Body appreciation


How do you start introducing self-love and a positive body image into your life? Let’s get started…



Grappling with the idea of self-love and positive body image can be difficult especially in today’s society with the exploitation of social media and the pressures to be a certain size, shape, and weight.


“I hate my butt.”

“I wear shirts with sleeves to cover my flabby arms.”

“I’m feeling fat and horrible.”

“I don’t want to go for a swim because I’m ashamed of my body.”


Sound familiar? Our body cops a lot of flak — not only physically from what we encounter in daily life, but also through our own mental anguish.  

Sometimes our expectations can be unrealistic; we expect far too much. During these times, our mind and body form a disconnection and we fall into the trap of disowning and disrespecting our body while treating it like it’s foreign.

It’s true that we treat the closest things to us the worst, and our self is a perfect example. Anguish, anxiety, stress, grief, and self-hatred are all examples of feelings we retain with a self-defeatist attitude. Robbing ourselves of sleep, overeating, smoking, abusing alcohol, and not viewing fitness as a priority are ways that we unconsciously deal with negative feelings.

How do we move forward and away from these emotions that make us feel stuck?

The biggest issue we need to address is to become aware of all negativity that may be occurring through habitual thoughts. Our bodies are strong, amazing pieces of work that are unfortunately a reflection of our attitudes, beliefs, and perceptions.

So if we can creatively change our thoughts, the awareness of our physical needs deepens. With this deeper connection comes a flame from within that ignites and helps us explore the real reason why negativity and self-sabotage (overeating/undereating/overexercising/under-exercising) exists.


Three ways to develop body appreciation


1.  Gain perspective

Social media places a lot of pressure on women to look a certain way, and feelings of inadequacy often follow. When we’re young, we take our body for granted; ask anyone 30-plus and I’m sure they feel the same. I certainly could write a list of things I would change about my habits in my twenties.

Instead, focus on what your body can help you achieve — how feeling fit and strong helps you to do extraordinary things. Perhaps focus on a sporting goal, adventure holiday, or simply how damn good it is to be alive, and make the most of this crazy journey!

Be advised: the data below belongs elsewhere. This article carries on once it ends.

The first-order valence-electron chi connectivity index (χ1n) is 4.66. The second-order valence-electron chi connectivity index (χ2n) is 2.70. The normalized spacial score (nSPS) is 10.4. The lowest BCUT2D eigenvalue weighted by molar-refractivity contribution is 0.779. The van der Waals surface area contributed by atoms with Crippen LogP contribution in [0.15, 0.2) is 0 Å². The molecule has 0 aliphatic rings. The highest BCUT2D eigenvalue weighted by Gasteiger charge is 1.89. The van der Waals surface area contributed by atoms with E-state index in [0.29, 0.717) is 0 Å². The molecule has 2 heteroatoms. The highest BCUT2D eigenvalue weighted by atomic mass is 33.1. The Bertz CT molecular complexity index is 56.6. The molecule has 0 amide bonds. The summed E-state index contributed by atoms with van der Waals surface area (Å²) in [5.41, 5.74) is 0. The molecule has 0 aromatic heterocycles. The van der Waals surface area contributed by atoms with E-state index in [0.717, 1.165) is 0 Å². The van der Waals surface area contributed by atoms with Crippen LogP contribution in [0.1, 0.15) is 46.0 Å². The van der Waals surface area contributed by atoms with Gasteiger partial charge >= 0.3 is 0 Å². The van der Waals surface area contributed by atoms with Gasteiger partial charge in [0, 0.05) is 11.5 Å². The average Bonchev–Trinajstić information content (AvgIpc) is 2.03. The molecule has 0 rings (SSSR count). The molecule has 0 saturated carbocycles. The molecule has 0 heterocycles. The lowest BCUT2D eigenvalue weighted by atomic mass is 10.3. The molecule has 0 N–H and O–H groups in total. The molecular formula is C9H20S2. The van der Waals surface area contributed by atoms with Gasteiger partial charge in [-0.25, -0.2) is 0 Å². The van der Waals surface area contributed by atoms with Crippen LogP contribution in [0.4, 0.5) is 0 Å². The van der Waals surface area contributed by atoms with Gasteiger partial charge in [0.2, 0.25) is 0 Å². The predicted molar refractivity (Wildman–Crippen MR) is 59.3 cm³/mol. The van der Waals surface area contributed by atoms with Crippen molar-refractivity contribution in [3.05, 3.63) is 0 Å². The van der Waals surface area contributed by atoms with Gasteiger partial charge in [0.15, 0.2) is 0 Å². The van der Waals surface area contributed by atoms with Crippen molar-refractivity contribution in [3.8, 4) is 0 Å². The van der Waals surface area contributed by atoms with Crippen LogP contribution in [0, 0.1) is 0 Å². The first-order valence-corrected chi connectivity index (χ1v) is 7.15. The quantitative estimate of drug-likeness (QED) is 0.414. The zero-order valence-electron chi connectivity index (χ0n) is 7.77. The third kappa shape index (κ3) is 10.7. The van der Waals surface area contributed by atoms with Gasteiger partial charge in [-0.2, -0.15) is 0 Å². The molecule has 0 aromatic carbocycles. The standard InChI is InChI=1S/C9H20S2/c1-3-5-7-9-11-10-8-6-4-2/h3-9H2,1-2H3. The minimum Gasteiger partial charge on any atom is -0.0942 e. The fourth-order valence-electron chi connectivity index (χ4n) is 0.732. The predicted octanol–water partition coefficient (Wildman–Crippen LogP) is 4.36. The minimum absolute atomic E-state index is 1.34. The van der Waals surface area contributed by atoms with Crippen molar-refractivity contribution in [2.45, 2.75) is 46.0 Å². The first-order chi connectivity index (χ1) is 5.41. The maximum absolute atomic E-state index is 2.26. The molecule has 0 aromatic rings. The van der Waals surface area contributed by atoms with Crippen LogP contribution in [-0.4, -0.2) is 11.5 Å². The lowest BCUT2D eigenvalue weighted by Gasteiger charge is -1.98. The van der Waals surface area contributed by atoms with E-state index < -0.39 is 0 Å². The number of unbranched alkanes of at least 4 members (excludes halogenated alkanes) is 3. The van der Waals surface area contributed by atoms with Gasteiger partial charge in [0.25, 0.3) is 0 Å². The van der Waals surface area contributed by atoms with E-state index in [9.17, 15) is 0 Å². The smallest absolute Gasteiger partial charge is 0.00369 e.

Feeling fit and being able to sustain a healthy weight is a by-product of a larger vision and will help to take the centre of attention off thoughts and wants to be ‘thin’. Bring external goals internal, as research has shown this to provide sustainable success. External goals equal a means to an end; internal goals equal fuelling for core needs and wants and desires.


2.  Connect through movement

Exercise is the perfect vehicle to delivering body confidence and appreciation. Not only does it boost self-esteem, but it also allows you to connect mindfully to your body and provides the platform for healthier eating patterns.

Personally, exercise allows a sense of control. I view movement as a gift and know I can count on activity to de-stress, free my mind, gain clarity, and refocus. A challenging workout can help you to build ‘character’ (and this is true), as you don’t know what you’re capable of until you push the boundaries of the self.


3.  Change your mindset

Delving deeper into what is causing negative self-talk can be tricky and usually stems from past experiences. I love this juicy part of the equation and the realisations that come about with my nutrition and health coaching clients.

Perhaps negativity stems from childhood, from mirroring our parents’ actions or words or what we’ve built our identity around with an unconscious desire to uphold.

There’s no doubt we are our biggest critic and allow our inner voice to have a megaphone way too often. In future, try asking yourself why you want to change XYZ and why would this improve your life?

Is there a real reason or is it simply superficial and masking other issues? Do these beliefs and expectations around the issue (it might be your weight, for example) leave you feeling motivated?

Give yourself a break. Talk nicely to yourself with some respect and you’ll be surprised how your actions will follow. Being harsh with hateful comments may seem motivating, but the opposite is true. Positivity attracts positivity, so treat yourself kindly and know that it’s okay to not have the perfect shape, but is more important to be healthy.


Karla Gilbert
Nutrition and Health Coach,

Naked Habits eBook author